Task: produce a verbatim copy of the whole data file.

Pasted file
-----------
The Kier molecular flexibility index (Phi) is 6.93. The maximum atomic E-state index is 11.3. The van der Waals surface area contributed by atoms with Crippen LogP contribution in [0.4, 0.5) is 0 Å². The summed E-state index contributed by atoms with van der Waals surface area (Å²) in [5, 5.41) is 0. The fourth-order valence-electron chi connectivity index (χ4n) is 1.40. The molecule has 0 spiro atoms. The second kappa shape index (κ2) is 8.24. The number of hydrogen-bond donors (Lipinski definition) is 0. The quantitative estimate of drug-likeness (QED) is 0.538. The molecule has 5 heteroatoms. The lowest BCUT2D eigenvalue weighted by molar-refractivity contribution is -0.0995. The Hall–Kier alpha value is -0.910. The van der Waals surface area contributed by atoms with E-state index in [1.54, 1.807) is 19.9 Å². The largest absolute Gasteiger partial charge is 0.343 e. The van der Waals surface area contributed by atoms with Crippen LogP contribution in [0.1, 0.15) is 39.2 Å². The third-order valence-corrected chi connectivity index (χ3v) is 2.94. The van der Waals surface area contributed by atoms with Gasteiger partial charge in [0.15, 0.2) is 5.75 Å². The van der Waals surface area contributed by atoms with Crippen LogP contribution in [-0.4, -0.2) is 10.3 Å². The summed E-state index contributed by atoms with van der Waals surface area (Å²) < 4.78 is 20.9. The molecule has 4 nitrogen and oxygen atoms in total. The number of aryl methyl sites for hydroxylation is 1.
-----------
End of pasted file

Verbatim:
The Kier molecular flexibility index (Phi) is 6.93. The maximum atomic E-state index is 11.3. The van der Waals surface area contributed by atoms with Crippen LogP contribution in [0.4, 0.5) is 0 Å². The summed E-state index contributed by atoms with van der Waals surface area (Å²) in [5, 5.41) is 0. The fourth-order valence-electron chi connectivity index (χ4n) is 1.40. The molecule has 0 spiro atoms. The second kappa shape index (κ2) is 8.24. The number of hydrogen-bond donors (Lipinski definition) is 0. The quantitative estimate of drug-likeness (QED) is 0.538. The molecule has 5 heteroatoms. The lowest BCUT2D eigenvalue weighted by molar-refractivity contribution is -0.0995. The Hall–Kier alpha value is -0.910. The van der Waals surface area contributed by atoms with E-state index in [1.54, 1.807) is 19.9 Å². The largest absolute Gasteiger partial charge is 0.343 e. The van der Waals surface area contributed by atoms with Crippen LogP contribution in [0.1, 0.15) is 39.2 Å². The third-order valence-corrected chi connectivity index (χ3v) is 2.94. The van der Waals surface area contributed by atoms with Gasteiger partial charge in [0.15, 0.2) is 5.75 Å². The van der Waals surface area contributed by atoms with Crippen LogP contribution in [-0.4, -0.2) is 10.3 Å². The summed E-state index contributed by atoms with van der Waals surface area (Å²) < 4.78 is 20.9. The molecule has 4 nitrogen and oxygen atoms in total. The number of aryl methyl sites for hydroxylation is 1.